How to Repair Soft Floors in an RV Travel Trailerby John Cagney Nash
Because RV travel trailers are often kept in areas of high humidity, and often used where there is a lot of atmospheric salinity, they are prone to moisture and salt damage. The interiors are particularly vulnerable to the moisture, and just a single soaking can cause disintegration of the particle board used to build floors. It is this far more than rotting that can cause floors to feel soft underfoot. If ponding has occurred even once, from a plumbing leak or from rain getting inside, it is likely that a complete replacement of the floor in that area will be necessary. Prompt repair is vital in keeping your camper serviceable.
Move around the whole interior of your RV travel trailer, testing the floors everywhere for a soft feeling and noting the locations on a roughed-out floor plan. Be especially vigilant around slide-outs, places where plumbing is above the floor such as in kitchens and bathrooms, and all around your freshwater storage tank if it is inside.
Lift away your floor coverings above the soft areas. Sometimes you can get a wide pry bar under a corner of carpet, as long as it is thoroughly dried out, and roll it backward while moving the pry bar backward and forward to break the glue. The glue will probably have been softened by the water. Floor tiles and linoleum are usually impossible to lift out in reusable pieces.
Use your permanent marker pen to make a wavy line that follows the outside of the area of floor that feels soft, which is often also swollen. Use your stud locator to find the nearest underfloor support in all four directions, then make four lines that mark out a square box around the wavy line. Draw another set of four lines 1 inch outside the first box; this second box is your cutting line.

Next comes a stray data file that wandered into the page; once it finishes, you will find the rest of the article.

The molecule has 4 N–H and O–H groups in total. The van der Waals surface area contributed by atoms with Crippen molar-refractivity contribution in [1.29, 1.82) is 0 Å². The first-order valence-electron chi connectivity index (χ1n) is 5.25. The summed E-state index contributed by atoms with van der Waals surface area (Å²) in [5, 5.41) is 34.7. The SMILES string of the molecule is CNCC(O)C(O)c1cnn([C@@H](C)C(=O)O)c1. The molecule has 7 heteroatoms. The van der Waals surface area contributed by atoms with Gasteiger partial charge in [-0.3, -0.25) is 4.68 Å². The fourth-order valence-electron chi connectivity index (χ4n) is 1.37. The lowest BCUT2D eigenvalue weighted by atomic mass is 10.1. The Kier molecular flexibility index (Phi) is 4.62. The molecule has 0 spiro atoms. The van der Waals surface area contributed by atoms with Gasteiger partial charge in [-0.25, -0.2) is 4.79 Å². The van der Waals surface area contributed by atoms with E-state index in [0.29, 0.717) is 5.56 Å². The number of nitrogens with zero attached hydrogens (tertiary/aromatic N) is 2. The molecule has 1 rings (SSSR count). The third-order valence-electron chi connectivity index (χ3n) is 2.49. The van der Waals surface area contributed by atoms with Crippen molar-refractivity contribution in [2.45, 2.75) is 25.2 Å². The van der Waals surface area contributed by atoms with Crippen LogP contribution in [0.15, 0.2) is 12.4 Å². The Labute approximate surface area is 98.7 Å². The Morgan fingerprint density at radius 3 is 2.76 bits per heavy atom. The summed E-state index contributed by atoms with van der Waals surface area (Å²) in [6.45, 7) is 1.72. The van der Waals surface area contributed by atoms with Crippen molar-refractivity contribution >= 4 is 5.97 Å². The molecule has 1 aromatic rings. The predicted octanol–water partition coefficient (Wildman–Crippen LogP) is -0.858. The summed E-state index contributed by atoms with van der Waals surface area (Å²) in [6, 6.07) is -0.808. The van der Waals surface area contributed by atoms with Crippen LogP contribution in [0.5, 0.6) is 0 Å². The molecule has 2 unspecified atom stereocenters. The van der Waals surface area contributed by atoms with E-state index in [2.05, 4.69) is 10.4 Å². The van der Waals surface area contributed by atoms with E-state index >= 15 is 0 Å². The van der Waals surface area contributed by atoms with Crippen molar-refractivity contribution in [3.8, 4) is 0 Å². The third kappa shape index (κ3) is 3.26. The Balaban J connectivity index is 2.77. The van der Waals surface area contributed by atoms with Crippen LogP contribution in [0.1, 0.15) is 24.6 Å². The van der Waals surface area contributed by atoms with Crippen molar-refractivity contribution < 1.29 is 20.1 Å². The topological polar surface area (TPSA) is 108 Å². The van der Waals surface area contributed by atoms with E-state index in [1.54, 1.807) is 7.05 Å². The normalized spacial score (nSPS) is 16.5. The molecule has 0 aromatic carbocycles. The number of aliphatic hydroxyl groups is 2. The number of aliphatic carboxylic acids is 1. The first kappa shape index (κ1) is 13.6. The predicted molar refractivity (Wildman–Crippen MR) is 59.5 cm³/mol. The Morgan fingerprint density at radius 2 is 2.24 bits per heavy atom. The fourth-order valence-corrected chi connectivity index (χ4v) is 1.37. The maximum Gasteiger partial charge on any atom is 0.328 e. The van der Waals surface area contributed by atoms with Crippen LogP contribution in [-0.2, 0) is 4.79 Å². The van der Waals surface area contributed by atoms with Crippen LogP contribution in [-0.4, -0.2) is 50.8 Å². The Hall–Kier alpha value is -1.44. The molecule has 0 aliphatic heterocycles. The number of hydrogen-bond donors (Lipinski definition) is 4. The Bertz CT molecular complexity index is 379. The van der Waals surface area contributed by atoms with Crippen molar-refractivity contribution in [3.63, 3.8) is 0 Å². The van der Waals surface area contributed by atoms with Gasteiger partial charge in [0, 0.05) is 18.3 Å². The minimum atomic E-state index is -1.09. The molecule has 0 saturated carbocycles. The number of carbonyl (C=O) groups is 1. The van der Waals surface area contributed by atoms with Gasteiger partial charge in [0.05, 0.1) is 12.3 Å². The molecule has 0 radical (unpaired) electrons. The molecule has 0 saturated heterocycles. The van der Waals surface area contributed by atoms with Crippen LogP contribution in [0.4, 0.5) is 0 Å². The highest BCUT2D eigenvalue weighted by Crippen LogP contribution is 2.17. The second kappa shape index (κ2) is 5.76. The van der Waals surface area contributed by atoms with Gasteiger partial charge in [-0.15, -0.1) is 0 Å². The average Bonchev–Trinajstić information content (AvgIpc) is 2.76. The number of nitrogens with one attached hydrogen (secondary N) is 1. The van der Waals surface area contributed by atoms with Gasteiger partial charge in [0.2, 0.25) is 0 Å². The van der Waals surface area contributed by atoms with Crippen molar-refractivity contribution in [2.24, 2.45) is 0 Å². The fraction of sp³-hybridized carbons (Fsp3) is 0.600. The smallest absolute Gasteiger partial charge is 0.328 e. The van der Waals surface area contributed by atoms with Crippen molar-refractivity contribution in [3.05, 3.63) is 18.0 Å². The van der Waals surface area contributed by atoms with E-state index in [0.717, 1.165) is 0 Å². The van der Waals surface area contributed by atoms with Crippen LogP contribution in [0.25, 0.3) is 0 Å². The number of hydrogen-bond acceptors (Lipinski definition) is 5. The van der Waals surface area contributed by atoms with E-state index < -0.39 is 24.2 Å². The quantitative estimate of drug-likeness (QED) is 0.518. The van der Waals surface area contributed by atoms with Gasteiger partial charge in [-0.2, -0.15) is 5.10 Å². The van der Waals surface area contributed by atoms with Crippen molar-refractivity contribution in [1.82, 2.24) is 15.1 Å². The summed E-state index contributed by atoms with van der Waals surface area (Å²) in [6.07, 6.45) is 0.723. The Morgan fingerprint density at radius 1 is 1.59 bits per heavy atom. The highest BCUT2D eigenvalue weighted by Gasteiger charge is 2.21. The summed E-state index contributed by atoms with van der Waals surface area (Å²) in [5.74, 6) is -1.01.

Check thoroughly for screws, nails and any other metal in the wood along the cutting line. If you find any they must be removed, because they can become dangerous flying projectiles if you catch them with your cutting tool. They will also blunt your blade.
Drill a hole into the floor where there are no underfloor supports, and measure the thickness of the particle board. Adjust the blade height of your cutting tool to that measurement. You do this by adjusting the blade shroud if you are using a circular saw, by adjusting the head depth if you are using a jigsaw or by adjusting the blade guard if you are using a reciprocating saw.
Follow your cutting lines exactly. The replacement panel will make a much neater fit if all the cut lines are straight and all the corners are perfect right angles. Lift out the square of soft flooring and you will see that a 1-inch lip of underfloor support has been created around the hole. Use your tape measure to learn the precise thickness of the sound floor around the edges and make sure you buy replacement material that is exactly the same.
Use marine-grade plywood for the replacement panel to prevent any future water that may get in from doing the same amount of damage again. Measure your hole, transfer the measurements to the ply and cut it once more making dead straight lines and perfectly square corners. Before you put it in, check the underfloor insulation and replace it with a comparable insulator if the moisture has made it discolored or deflated.
Drop your new panel into place. It should fit without any horizontal movement in any direction and seat firmly on the 1-inch lips of the four exposed underfloor supports. Drill a countersunk pilot hole every 6 inches and secure the ply panel in place using treated exterior decking screws. Lay new floor covering according the manufacturer's instructions.
Install a carpet threshold bar over the join between your new floor covering and the RV travel trailer's original floor coverings. This will disguise the work in an attractive way.
- Always wear appropriate protective clothing when working with power tools.
Items you will need
- Wide pry bar
- Permanent marker pen
- Stud locator
- Electric drill
- Cutting tool
- Tape measure
- Marine grade plywood
- Underfloor insulation (optional)
- Countersink bit
- Deck screws
- Floor covering
- Carpet threshold bar
- rv image by Greg Pickens from Fotolia.com